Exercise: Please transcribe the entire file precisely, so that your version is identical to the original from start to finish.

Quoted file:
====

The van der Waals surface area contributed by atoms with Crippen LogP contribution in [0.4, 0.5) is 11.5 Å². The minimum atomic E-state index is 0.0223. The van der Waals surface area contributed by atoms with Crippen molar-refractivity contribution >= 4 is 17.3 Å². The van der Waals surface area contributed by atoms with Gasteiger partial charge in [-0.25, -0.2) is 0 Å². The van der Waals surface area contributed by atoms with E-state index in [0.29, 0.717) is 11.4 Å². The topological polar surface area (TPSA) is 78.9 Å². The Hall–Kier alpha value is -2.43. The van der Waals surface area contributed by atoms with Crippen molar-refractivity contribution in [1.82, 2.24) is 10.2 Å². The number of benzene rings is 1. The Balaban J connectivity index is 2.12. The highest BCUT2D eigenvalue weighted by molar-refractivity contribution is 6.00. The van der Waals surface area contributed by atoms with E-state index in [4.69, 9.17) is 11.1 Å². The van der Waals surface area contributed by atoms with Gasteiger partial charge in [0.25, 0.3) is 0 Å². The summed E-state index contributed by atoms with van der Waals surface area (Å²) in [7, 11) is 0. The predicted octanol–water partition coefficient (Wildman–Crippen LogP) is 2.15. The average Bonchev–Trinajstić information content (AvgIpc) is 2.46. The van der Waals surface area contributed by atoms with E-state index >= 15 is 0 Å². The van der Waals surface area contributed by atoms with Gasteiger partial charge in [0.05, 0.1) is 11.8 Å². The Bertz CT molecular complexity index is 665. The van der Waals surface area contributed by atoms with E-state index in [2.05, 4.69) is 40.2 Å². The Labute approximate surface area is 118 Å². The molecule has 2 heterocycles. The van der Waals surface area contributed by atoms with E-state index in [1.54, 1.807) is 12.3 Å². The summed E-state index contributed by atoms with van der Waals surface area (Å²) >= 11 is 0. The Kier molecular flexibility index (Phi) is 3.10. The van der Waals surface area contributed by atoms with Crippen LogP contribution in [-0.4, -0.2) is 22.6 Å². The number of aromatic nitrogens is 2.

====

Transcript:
The van der Waals surface area contributed by atoms with Crippen LogP contribution in [0.4, 0.5) is 11.5 Å². The minimum atomic E-state index is 0.0223. The van der Waals surface area contributed by atoms with Crippen molar-refractivity contribution >= 4 is 17.3 Å². The van der Waals surface area contributed by atoms with Gasteiger partial charge in [-0.25, -0.2) is 0 Å². The van der Waals surface area contributed by atoms with E-state index in [0.29, 0.717) is 11.4 Å². The topological polar surface area (TPSA) is 78.9 Å². The Hall–Kier alpha value is -2.43. The van der Waals surface area contributed by atoms with Crippen molar-refractivity contribution in [1.82, 2.24) is 10.2 Å². The number of benzene rings is 1. The Balaban J connectivity index is 2.12. The highest BCUT2D eigenvalue weighted by molar-refractivity contribution is 6.00. The van der Waals surface area contributed by atoms with E-state index in [4.69, 9.17) is 11.1 Å². The van der Waals surface area contributed by atoms with Gasteiger partial charge in [0.25, 0.3) is 0 Å². The summed E-state index contributed by atoms with van der Waals surface area (Å²) in [7, 11) is 0. The predicted octanol–water partition coefficient (Wildman–Crippen LogP) is 2.15. The average Bonchev–Trinajstić information content (AvgIpc) is 2.46. The van der Waals surface area contributed by atoms with E-state index >= 15 is 0 Å². The van der Waals surface area contributed by atoms with Gasteiger partial charge in [0.05, 0.1) is 11.8 Å². The Bertz CT molecular complexity index is 665. The van der Waals surface area contributed by atoms with E-state index in [2.05, 4.69) is 40.2 Å². The Labute approximate surface area is 118 Å². The molecule has 2 heterocycles. The van der Waals surface area contributed by atoms with E-state index in [1.54, 1.807) is 12.3 Å². The summed E-state index contributed by atoms with van der Waals surface area (Å²) >= 11 is 0. The Kier molecular flexibility index (Phi) is 3.10. The van der Waals surface area contributed by atoms with Crippen LogP contribution in [-0.4, -0.2) is 22.6 Å². The number of aromatic nitrogens is 2.